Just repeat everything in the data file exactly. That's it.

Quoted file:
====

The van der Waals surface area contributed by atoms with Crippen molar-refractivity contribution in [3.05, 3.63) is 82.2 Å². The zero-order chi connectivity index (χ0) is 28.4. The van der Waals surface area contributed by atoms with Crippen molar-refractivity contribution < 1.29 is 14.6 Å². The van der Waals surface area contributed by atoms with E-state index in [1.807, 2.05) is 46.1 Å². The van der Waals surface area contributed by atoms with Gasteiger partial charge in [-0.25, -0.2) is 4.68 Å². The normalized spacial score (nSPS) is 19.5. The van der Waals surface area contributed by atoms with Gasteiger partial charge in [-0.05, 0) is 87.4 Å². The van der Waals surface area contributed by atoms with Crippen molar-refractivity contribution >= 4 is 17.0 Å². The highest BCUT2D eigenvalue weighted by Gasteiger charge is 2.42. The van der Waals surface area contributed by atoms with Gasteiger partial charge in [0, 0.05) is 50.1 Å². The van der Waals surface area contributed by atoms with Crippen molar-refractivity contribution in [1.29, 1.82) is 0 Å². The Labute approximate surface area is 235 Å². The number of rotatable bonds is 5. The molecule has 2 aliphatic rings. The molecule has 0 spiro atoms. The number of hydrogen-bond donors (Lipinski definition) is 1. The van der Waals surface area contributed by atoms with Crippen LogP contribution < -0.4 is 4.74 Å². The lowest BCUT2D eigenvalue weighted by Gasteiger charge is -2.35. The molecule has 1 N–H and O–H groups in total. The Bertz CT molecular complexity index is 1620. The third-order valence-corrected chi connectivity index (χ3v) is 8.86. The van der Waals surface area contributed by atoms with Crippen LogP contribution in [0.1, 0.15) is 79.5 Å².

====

The van der Waals surface area contributed by atoms with Crippen molar-refractivity contribution in [3.05, 3.63) is 82.2 Å². The zero-order chi connectivity index (χ0) is 28.4. The van der Waals surface area contributed by atoms with Crippen molar-refractivity contribution < 1.29 is 14.6 Å². The van der Waals surface area contributed by atoms with E-state index in [1.807, 2.05) is 46.1 Å². The van der Waals surface area contributed by atoms with Gasteiger partial charge in [-0.25, -0.2) is 4.68 Å². The normalized spacial score (nSPS) is 19.5. The van der Waals surface area contributed by atoms with Gasteiger partial charge in [-0.05, 0) is 87.4 Å². The van der Waals surface area contributed by atoms with Crippen molar-refractivity contribution >= 4 is 17.0 Å². The highest BCUT2D eigenvalue weighted by Gasteiger charge is 2.42. The van der Waals surface area contributed by atoms with Gasteiger partial charge in [0, 0.05) is 50.1 Å². The van der Waals surface area contributed by atoms with Crippen molar-refractivity contribution in [1.29, 1.82) is 0 Å². The Labute approximate surface area is 235 Å². The number of rotatable bonds is 5. The molecule has 2 aliphatic rings. The molecule has 0 spiro atoms. The number of hydrogen-bond donors (Lipinski definition) is 1. The van der Waals surface area contributed by atoms with Crippen LogP contribution < -0.4 is 4.74 Å². The lowest BCUT2D eigenvalue weighted by Gasteiger charge is -2.35. The molecule has 1 N–H and O–H groups in total. The Bertz CT molecular complexity index is 1620. The third-order valence-corrected chi connectivity index (χ3v) is 8.86. The van der Waals surface area contributed by atoms with Crippen LogP contribution in [0.1, 0.15) is 79.5 Å².